After they hung up, Minegar called again, saying that Leotti wouldn’t be involved anymore, and that Minegar would return the money on July 9. But Minegar never called to arrange the meeting, Garibotto said.
Garibotto said he also tried to contact Leotti’s law firm, but he learned the man was dismissed because of “unspecified misconduct,” and on July 10, an article on NJ.com, the online home of The Star-Ledger, reported Leotti lost his job, and his law license was suspended after he was accused of appropriating more than $30,000 of client funds.
Bamboozled confirmed that the Office of Attorney Ethics suspended Leotti’s law license on April 16, and it remains so pending the resolution of several charges against him.
Leotti’s former law firm denied having any knowledge of Leotti’s representation of Minegar, Garibotto said.
“They merely stated… our remedy would solely be against Atlantic Irrigation,” Garibotto said.
Calls by Bamboozled to Leotti were not returned.
Feeling they had no other choice, the couple went to Superior Court in Somerset and on May 8, they were awarded a default judgment in the amount of $4,000 against Minegar and Atlantic Irrigation.
“Obviously, we would like the full return of our money, but it is also important to expose these people for what they are and hopefully save someone else from a similar fate,” Garibotto said.
THE CONTRACTOR’S SIDE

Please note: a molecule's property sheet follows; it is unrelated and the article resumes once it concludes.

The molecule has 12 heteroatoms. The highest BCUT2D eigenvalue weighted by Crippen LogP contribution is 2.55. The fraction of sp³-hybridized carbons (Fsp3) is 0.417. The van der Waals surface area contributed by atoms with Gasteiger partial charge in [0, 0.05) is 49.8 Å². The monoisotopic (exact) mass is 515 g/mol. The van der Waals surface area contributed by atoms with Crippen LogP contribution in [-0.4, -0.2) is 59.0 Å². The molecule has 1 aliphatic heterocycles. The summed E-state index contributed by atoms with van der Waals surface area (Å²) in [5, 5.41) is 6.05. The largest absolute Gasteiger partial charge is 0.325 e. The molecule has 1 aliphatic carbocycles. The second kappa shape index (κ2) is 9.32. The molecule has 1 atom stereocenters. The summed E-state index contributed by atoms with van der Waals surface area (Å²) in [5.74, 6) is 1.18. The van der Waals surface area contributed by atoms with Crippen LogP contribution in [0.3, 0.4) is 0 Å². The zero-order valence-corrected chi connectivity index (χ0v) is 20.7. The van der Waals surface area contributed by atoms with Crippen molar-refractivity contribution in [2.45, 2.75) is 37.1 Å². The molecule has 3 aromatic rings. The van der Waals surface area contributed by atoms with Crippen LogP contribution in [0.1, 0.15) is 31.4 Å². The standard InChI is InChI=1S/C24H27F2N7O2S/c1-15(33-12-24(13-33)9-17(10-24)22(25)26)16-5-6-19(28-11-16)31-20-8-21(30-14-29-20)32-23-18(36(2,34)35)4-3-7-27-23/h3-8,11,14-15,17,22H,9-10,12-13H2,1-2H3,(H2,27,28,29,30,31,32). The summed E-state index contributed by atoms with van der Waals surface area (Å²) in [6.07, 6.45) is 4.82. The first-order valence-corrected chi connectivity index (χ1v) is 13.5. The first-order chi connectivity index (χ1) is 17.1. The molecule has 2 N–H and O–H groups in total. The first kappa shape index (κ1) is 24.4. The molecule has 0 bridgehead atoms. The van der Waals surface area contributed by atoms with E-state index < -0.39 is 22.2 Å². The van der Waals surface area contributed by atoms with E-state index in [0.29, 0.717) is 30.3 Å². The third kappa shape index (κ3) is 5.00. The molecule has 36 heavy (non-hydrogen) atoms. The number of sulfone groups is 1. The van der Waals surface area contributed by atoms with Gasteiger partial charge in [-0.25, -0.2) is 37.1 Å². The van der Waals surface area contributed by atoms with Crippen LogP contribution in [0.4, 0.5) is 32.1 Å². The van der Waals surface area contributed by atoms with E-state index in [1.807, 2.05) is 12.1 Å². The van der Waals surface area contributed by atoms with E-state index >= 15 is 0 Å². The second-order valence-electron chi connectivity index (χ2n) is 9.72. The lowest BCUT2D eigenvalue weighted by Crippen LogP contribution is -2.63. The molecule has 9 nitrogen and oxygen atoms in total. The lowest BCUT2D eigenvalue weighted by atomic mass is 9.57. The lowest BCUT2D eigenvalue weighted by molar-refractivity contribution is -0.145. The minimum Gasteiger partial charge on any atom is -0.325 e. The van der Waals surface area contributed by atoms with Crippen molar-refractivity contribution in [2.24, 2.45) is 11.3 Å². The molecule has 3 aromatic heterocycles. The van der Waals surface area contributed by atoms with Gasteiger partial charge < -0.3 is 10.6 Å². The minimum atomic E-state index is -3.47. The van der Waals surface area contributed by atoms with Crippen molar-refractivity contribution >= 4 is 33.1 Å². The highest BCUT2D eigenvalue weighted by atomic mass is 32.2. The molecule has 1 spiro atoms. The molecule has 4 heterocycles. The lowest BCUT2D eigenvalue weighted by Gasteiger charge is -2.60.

Consumer Affairs has no complaints against the company.
Court documents show five judgments against Atlantic worth more than $11,000, and 20 against Scott Minegar personally, worth more than $40,000. And that doesn’t count the Garibotto suit. Additionally, in 1992, Minegar served more than 10 months after pleading guilty to multiple counts of burglary, theft, conspiracy and other charges.
We called Minegar on Aug. 5 to discuss his side of the story.
“The thing was they cancelled the job, which we agreed to let them cancel, even though I could exercise my rights under breach,” he said. “At that time we had done nothing on the job but we were past three days,” he said, referring to the three-day right of rescission customers have to cancel a contract.
We asked why, if he had agreed to return the money, he hadn’t yet. We also asked how the couple was in breach for cancelling a contract given that no work had started and the completion date had already passed.
Minegar hung up.
Knowing there are two sides to every story, we called Minegar back.
After telling us to “tread lightly because I’m not going to take any nonsense,” Minegar said the couple had won their judgment, so they can “take their rights under the judgment.”
Minegar confirmed he was initially represented by Leotti, who said things were “in check.”
“I’m not the monster,” he said. “You have to keep in mind I didn’t have to offer to return any money.”
But you did make the offer, we said.
We asked Minegar if he intended to pay the couple.
“What I’m trying to say is we’re playing nice and all of a sudden they’re calling lawyers and now I have to call lawyers,” he said. “The work I did for Mr. Garibotto, four times coming to his house, drawing up plans, all of that is part of the job. I should have been paid for my time.”
Minegar hung up a second time.
We left a message, offering for him or his attorney to contact Bamboozled to give the rest of the story. Minegar and his attorney never called, and the Garibottos still haven’t received their money.
They say they’re reluctant to hire someone else to do the job for fear of losing more money.
“Not only are we very disappointed that we did not get our patio and lost a substantial amount of money, we are also disheartened to have had to learn first-hand what it is like to deal with very dishonorable people,” Ruth Garibotto said. “It is a shame that other contractors who are likely competent and trustworthy will suffer because of the actions of people like this.”